Japan KYUSHU Tourist  ジャパン九州ツーリスト株式会社

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Yoshinogari Remains, the 3rd century B.C.


The largest archeological remains in Japan.  Lie on the spacious hilly area in the north-eastern

part of Saga. Remains of a ringed-dugout settlement presumably dating back to the 3rd century

B.C. were unearthed there, and excavation is still underway at the site. They are among the

largest archeological remains in Japan.

Kentoshi, envoy to Tang Dynasty from 630 to 894


Kentoshi is the Japanese envoy to China during the Tang Dynasty, and was held

20 times from 630 to 894.

The purpose was to collect the advanced technology, political system, and culture

of the Tang Dynasty, as well as Buddhist scriptures.

The envoy’s route to Tang Dynasty departed from Osaka, passed through the Seto

Inland Sea, and headed for Tang from Hakata Port.

The mission consists of the ambassador, his emissaries, an entourage of international

students, monks and others.. Groups ranged in size from 240 to 250 people to

more than 500 people.


The envoys greatly contributed to introduce Tang culture and systems and Spread of

Buddhism to Japan.

Many cultures and Buddhism spread throughout Japan from Hakata, which was

the gateway for the envoys sent to China.

Therefore, there are many temples in Hakata.

Dazaifu was the western capital of Japan from 7th century


From the late 7th century to the late 12th century, Dazaifu was the western capital

of Japan and controlled Kyushu as an administrative institution.

Geographically, it served as the front line of Japan’s diplomacy and defense, as well

as it is gate way to the Asian continent.

Dazaifu Tenmangu Shrine was built in 919 and Dazaifu is now Fukuoka most

important tourist destination with more than 8.5 million tourists visiting annually.

Beginning of Japanese Christianity in 1550


Christian missionary activities in Japan began after Francis Xavier came to

Hirado in 1550.

The Jesuit missionaries who accompanied Francis Xavier carried out missionary

activities in Hirado, Omura, Nagasaki, Goto, Kuchinotsu, Shimabara, Iki,

Amakusa, Bungo, etc. And then many people converted to Christianity.


main missionaries;

Cosme de Torres (Spanish), Juan Fernandes (Spanish), Luis de Almeida (Portuguese),

Gaspar Vilela (Portuguese), Luis Frois (Portuguese), Melechor de Figueiredo

(Portuguese), Alessandro Valignano (Italian)

Nagasaki Port opened in 1571


Nagasaki is Japan’s first international city with a history of trading with many countries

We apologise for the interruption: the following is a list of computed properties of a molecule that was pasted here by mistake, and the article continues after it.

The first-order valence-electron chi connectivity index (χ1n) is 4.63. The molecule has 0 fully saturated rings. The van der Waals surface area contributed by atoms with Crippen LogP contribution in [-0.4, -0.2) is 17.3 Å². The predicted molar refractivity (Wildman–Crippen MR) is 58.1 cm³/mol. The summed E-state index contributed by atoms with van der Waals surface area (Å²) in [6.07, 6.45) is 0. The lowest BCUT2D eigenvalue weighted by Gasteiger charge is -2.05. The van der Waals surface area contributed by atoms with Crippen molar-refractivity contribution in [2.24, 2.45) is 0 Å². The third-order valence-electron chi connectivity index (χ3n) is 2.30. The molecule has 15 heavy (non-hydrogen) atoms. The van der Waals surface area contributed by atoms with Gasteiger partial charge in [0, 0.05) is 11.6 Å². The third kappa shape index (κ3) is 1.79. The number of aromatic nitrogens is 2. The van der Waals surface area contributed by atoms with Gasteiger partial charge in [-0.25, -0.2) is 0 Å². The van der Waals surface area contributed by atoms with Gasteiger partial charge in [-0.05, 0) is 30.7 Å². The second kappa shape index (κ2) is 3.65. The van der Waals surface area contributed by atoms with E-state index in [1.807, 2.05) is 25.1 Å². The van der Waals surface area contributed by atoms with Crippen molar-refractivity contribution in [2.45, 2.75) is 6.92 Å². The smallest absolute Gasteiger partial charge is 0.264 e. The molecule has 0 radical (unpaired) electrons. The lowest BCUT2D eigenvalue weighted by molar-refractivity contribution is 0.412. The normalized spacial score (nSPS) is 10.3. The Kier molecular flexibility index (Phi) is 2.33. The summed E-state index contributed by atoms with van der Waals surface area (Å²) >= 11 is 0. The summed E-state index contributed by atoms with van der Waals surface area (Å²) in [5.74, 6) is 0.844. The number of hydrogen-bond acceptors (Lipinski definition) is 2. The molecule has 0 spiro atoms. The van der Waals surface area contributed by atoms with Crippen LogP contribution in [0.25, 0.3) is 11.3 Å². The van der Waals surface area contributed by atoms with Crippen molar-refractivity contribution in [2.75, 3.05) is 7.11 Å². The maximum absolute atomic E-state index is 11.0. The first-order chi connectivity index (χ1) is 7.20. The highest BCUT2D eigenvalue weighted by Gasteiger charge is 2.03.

since Nagasaki port opened to Portugal in 1571.



Afterwards, artificial islands such as Dejima in 1636 and Shin Jizo (near present-day

Chinatown) were built in 1702, and greatly contributed as trading port place only in

Japan during the period of national isolation.

Society of Edo period from 1603


The Edo period began in 1603 by Shogun Tokugawa Ieyasu who won the Battle

of Sekigahara and lasted for 260 years until 1868.

The Tokugawa shogun granted territory to feudal lords throughout Japan and  

controlled from Edo (current Tokyo).

The Tokugawa shogunate established many rules to prevent civil wars among feudal

lords and maintain a stable government.

Samurai laws; feudal lords were prohibited from repairing their castles or getting married

without permission from the shogunate.

Sankin Kotai : the party of feudal lords should visit Edo with own expense every two

years for preventing rebellion.

Establishment of Class system : classify samurai, farmer and merchant  

Ban on Christianity

The emperor became a symbol of traditional authority, delegating government to

the shogun.

National isolation in the Edo period


Edo period ruled by the Tokugawa Shogun and was a period of 265 years

from 1603 to 1867.

The national isolation of the Edo period is that prohibited Japanese people

from traveling abroad and returning home.

And, Nagasaki became the only place for foreign trade, and restricted to Dutch

trading posts and Chinese ships.

Hirado Dutch Trading Post, established in 1609


The Hirado Dutch Trading Post was a trading base in East Asia that was established

in Hirado by the East India Company in 1609.

Hirado was developed as a trading center until 1641, when the trading post was

moved to Dejima, Nagasaki.

History of Dejima from 1636


Dejima was the fan-shaped artificial island in the bay of Nagasaki where was used

as a trading port during Japan’s National isolation of Edo period.

In 1636, the artificial island, Dejima was constructed to accommodate  Portuguese

who lived in Nagasaki and to prohibit Christian missionary work.

In 1638, trade with Portugal was prohibited and Dejima becaome an uninhabited island.

In 1641, the Dutch trading post in Hirado was moved to Dejima, and then the history of

trade with the Netherlands began at Dejima as only the gateway to European in Japan.

Accurate Japanese map completed by Ino Tadataka in 1821


Ino Tadataka started surveying the land of Japan at the age of 56, and

spent 17 years creating Japan’s first accurate map of Japan based on actual


The map was completed in 1821, three years after his death.

Siebold came to Japan in 1823 as a Dutch doctor, and not only introduced

Western culture to Japan, but also passionately researched and collected

materials about Japan.

When he was returning to Dutch, he was found hiding a secret Japanese

map made by Ino Tadataka, and was ordered to be deported.

However, at that time, he succeeded in secretly copying the map and

taking it with him.

Siebold introduced Japan to the West through the maps and materials he

brought back.

This information served as a reference when Mathew C Perry came to

Uraga in 1853.